Elizabeth Gilbert returns to the TED stage. Once she was an "unpublished diner waitress," devastated by rejection letters, and yet, in the wake of the success of 'Eat, Pray, Love,' she found herself identifying strongly with her former self. With beautiful insight, Gilbert reflects on why success can be as disorienting as failure and offers a simple — though hard — way to carry on, regardless of outcomes.
We live in an age of invented, alternate worlds. Tolkien’s Middle-earth, Rowling’s Hogwarts, the dystopic universe of “The Hunger Games,” the places where vampires and zombies prowl: These places are having their day. Yet in spite of the vogue for fantasy fiction, in the finest of literature’s fictional microcosms there is more truth than fantasy. In William Faulkner’s Yoknapatawpha, R. K. Narayan’s Malgudi and, yes, the Macondo of Gabriel García Márquez, imagination is used to enrich reality, not to escape from it.
Entertainment Weekly's On The Books section points us to this gem:
Don’t you wish that Neil Gaiman was your kooky uncle? He would sneak you into the circus and you’d get to hold the Biggest Amazonian Python That Ever Lived (whose name is Lucille). He’d help you put frogs in your sister’s bathtub. He’d keep secrets for you, like that time that you accidentally buried your dad’s favorite watch in the park. He would agree that pirate treasure is only good if it’s buried. To help you cement the fantasy that Gaiman is your favorite uncle, here he is reading Dr. Seuss’ Green Eggs and Ham.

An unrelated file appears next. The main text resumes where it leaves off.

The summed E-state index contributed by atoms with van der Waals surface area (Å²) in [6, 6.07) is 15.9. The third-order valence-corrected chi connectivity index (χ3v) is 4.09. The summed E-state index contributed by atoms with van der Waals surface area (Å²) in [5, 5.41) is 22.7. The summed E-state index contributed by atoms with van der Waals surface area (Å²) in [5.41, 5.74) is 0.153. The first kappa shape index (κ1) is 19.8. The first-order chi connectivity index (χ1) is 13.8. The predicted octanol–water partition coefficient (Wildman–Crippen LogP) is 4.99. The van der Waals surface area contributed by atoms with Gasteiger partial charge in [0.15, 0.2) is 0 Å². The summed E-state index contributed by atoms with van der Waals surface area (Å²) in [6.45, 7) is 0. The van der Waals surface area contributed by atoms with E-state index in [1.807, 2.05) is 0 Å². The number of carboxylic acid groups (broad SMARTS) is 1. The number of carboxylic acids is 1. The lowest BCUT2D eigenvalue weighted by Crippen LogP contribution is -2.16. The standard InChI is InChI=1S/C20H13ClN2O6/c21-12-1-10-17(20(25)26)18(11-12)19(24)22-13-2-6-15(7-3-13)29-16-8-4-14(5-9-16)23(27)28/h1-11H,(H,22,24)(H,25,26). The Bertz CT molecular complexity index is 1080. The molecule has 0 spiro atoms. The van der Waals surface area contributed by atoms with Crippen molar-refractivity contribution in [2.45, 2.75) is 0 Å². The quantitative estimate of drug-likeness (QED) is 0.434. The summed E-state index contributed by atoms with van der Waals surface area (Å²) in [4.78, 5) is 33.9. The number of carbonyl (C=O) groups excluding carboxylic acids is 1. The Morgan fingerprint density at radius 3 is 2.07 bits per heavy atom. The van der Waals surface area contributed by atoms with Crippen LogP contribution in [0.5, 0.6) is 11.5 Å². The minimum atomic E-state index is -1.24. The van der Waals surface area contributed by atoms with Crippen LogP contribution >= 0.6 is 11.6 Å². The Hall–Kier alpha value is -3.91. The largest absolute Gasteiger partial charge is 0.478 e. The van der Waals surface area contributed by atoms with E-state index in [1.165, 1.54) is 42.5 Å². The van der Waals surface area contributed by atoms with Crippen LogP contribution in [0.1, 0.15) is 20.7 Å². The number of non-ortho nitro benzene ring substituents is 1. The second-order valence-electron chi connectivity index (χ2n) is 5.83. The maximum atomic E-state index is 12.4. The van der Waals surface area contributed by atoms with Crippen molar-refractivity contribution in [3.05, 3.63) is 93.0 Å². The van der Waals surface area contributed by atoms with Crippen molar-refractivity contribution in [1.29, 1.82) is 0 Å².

There has been a lot of talk about drones this week. This is a beautiful use of the technology, a unique look inside nypl’s architecture using ultralight, flying technology.
The New York Public Library is a stunning piece of architecture. Its Rose Reading Room has 51-foot ceilings and measures the length of a football field (that’s more than a Manhattan block), yet it has no columns, making it one of the largest open interiors in the world.
If you’re Nate Bolt--Facebook design researcher, amateur filmmaker, and friend of the NYPL’s skunkworks team--you get invited to fly a drone through the space. Bolt shot the video you see here using an ultralight setup--a DJI Phantom quadcopter drone loaded with a GoPro and an iPhone. That’s roughly $1,500 in equipment weighing just a bit over two pounds. It allowed Bolt to film with a god-like perspective as the camera floats over shoulders and through doorways to explore the nuance of such grand architecture.